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This review is taken from PN Review 161, Volume 31 Number 3, January - February 2005.

ANGRY AND ENGAGED AUGUST KLEINZHALER, The Strange Hours Travelers Keep (Faber) £9.99
MICHAEL HAMBURGER, Wild and Wounded (Anvil) £7.95

A veteran of the literary scene, Michael Hamburger has spent much of his life working as an academic in this country and in America. In addition to publishing nearly twenty volumes of poetry, he is responsible for an influential critical work, The Truth of Poetry (1969), and for acclaimed English translations of Paul Celan, Hölderlin, Goethe, Huchel and Rilke. His latest collection, Wild and Wounded , has been published by Anvil to mark the poet's eightieth birthday. It includes shorter poems from the period 2000 to 2003.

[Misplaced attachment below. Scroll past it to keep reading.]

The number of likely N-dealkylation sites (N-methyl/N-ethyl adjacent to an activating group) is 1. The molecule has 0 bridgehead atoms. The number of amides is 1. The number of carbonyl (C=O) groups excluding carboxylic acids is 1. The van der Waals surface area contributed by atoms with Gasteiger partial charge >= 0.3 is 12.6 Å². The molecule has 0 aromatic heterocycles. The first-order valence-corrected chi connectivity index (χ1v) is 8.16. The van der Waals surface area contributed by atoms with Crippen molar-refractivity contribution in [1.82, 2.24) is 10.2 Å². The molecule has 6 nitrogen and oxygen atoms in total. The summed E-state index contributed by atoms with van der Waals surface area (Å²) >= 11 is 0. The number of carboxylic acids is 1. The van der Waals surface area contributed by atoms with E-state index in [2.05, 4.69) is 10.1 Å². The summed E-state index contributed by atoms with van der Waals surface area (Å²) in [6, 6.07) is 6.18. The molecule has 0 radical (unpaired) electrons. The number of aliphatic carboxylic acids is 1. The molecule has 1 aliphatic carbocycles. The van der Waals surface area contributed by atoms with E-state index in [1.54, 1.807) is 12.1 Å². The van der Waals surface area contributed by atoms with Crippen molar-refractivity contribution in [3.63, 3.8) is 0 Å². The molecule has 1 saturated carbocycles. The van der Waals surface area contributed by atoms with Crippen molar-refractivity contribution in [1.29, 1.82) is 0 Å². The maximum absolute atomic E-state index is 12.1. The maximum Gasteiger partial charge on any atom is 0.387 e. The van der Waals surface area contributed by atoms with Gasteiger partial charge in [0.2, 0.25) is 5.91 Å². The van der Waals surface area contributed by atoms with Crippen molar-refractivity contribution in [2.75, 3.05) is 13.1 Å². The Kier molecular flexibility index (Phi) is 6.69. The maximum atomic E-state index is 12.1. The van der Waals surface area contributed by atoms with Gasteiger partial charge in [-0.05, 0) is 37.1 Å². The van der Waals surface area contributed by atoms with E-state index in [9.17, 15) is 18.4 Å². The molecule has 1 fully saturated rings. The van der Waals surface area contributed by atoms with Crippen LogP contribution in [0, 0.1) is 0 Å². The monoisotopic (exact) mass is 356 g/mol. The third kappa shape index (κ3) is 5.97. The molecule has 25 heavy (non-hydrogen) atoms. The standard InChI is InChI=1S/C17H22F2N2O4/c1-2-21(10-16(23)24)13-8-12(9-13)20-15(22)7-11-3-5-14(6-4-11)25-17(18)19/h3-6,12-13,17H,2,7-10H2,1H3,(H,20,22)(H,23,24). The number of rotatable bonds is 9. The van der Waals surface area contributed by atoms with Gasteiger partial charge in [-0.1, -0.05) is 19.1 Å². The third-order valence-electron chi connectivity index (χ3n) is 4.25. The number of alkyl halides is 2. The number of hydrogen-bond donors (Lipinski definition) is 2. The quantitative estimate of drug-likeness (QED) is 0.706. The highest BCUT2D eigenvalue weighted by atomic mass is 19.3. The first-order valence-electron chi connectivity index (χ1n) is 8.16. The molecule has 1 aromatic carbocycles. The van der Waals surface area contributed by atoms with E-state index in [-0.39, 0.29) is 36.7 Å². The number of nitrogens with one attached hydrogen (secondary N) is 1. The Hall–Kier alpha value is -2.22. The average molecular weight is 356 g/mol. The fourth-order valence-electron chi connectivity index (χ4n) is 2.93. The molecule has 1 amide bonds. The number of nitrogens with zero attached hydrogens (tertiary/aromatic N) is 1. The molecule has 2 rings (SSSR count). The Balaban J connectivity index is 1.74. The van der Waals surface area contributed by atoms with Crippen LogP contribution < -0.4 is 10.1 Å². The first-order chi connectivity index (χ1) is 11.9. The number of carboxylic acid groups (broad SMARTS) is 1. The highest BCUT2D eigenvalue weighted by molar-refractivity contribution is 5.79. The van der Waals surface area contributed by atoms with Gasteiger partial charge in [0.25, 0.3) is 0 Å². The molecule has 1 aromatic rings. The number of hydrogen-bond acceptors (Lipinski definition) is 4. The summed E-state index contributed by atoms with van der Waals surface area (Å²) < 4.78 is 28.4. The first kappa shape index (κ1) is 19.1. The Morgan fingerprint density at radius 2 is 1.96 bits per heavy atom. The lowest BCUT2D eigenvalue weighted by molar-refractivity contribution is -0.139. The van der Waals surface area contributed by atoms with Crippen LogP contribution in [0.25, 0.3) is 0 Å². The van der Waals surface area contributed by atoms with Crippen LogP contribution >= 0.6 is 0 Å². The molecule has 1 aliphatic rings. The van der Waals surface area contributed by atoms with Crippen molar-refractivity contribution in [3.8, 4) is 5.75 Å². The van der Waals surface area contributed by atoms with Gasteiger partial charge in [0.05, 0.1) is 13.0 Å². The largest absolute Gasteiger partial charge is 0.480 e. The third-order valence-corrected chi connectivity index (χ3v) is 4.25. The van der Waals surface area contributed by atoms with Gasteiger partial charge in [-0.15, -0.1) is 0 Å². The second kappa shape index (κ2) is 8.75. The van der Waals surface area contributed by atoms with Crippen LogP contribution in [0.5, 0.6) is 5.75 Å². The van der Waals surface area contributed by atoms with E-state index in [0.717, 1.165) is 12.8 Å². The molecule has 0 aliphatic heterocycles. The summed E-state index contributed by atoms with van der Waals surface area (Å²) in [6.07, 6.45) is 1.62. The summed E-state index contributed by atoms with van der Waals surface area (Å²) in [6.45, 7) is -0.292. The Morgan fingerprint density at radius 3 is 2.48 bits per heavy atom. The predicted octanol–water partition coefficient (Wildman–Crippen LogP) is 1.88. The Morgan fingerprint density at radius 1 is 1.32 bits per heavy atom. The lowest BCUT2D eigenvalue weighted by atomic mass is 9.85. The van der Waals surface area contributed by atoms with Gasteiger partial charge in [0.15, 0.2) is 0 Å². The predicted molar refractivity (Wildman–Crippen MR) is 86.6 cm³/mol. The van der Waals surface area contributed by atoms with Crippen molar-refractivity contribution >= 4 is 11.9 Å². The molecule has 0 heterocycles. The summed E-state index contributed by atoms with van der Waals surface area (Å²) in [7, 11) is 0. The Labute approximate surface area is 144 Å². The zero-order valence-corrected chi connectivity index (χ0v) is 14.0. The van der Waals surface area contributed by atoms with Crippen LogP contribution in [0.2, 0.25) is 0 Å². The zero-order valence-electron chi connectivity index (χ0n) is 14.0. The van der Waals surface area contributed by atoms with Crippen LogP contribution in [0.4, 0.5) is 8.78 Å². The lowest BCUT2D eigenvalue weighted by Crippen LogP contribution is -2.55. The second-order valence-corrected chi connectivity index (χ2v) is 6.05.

Stephen Romer has in the past identified a quality of 'dividedness' as a recurring characteristic of Hamburger's work. By this, Romer means the formal and thematic separation between the poet's cosmopolitan and political outlook, and his devoted attention to the Suffolk countryside. This collection does not disprove the rule, though of course Hamburger's attachment to place need not weaken his credentials as emigrant poet and author to collections like Travelling (1969) and Ownerless Earth (1973). Travel, after all, can enhance our sensitivity to the particulars of location.

But there is perhaps a better way of characterising his dividedness: one could stress the split between Hamburger the contemplative or metaphysical poet, and Hamburger the polemicist. The first mood finds most obvious expression in the collection's title poem. 'Wild and Wounded' comprises six sections, each built on a rich pattern of allusion to animals, flowers and landscape:

Visit or visitation, when in frost

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